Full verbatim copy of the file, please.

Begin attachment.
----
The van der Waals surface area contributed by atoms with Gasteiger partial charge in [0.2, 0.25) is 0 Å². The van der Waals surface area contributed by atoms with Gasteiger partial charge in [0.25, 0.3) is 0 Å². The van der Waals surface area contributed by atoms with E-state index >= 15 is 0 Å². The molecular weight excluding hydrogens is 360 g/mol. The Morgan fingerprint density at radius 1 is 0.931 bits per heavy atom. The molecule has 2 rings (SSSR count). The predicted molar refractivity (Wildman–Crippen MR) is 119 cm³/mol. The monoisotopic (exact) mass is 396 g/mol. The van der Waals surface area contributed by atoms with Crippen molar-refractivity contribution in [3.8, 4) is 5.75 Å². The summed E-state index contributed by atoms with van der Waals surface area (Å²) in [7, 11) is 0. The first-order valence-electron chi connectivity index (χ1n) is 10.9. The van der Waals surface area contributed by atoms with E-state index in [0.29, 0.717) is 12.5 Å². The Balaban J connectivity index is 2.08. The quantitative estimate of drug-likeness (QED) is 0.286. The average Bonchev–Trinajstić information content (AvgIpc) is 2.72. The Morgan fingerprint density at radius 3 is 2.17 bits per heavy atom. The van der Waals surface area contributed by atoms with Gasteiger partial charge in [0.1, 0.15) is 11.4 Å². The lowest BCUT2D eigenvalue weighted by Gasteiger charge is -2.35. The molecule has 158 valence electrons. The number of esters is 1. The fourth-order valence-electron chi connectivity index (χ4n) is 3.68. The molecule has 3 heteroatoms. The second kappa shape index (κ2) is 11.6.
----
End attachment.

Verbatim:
The van der Waals surface area contributed by atoms with Gasteiger partial charge in [0.2, 0.25) is 0 Å². The van der Waals surface area contributed by atoms with Gasteiger partial charge in [0.25, 0.3) is 0 Å². The van der Waals surface area contributed by atoms with E-state index >= 15 is 0 Å². The molecular weight excluding hydrogens is 360 g/mol. The Morgan fingerprint density at radius 1 is 0.931 bits per heavy atom. The molecule has 2 rings (SSSR count). The predicted molar refractivity (Wildman–Crippen MR) is 119 cm³/mol. The monoisotopic (exact) mass is 396 g/mol. The van der Waals surface area contributed by atoms with Crippen molar-refractivity contribution in [3.8, 4) is 5.75 Å². The summed E-state index contributed by atoms with van der Waals surface area (Å²) in [7, 11) is 0. The first-order valence-electron chi connectivity index (χ1n) is 10.9. The van der Waals surface area contributed by atoms with E-state index in [0.29, 0.717) is 12.5 Å². The Balaban J connectivity index is 2.08. The quantitative estimate of drug-likeness (QED) is 0.286. The average Bonchev–Trinajstić information content (AvgIpc) is 2.72. The Morgan fingerprint density at radius 3 is 2.17 bits per heavy atom. The van der Waals surface area contributed by atoms with Gasteiger partial charge in [0.1, 0.15) is 11.4 Å². The lowest BCUT2D eigenvalue weighted by Gasteiger charge is -2.35. The molecule has 158 valence electrons. The number of esters is 1. The fourth-order valence-electron chi connectivity index (χ4n) is 3.68. The molecule has 3 heteroatoms. The second kappa shape index (κ2) is 11.6.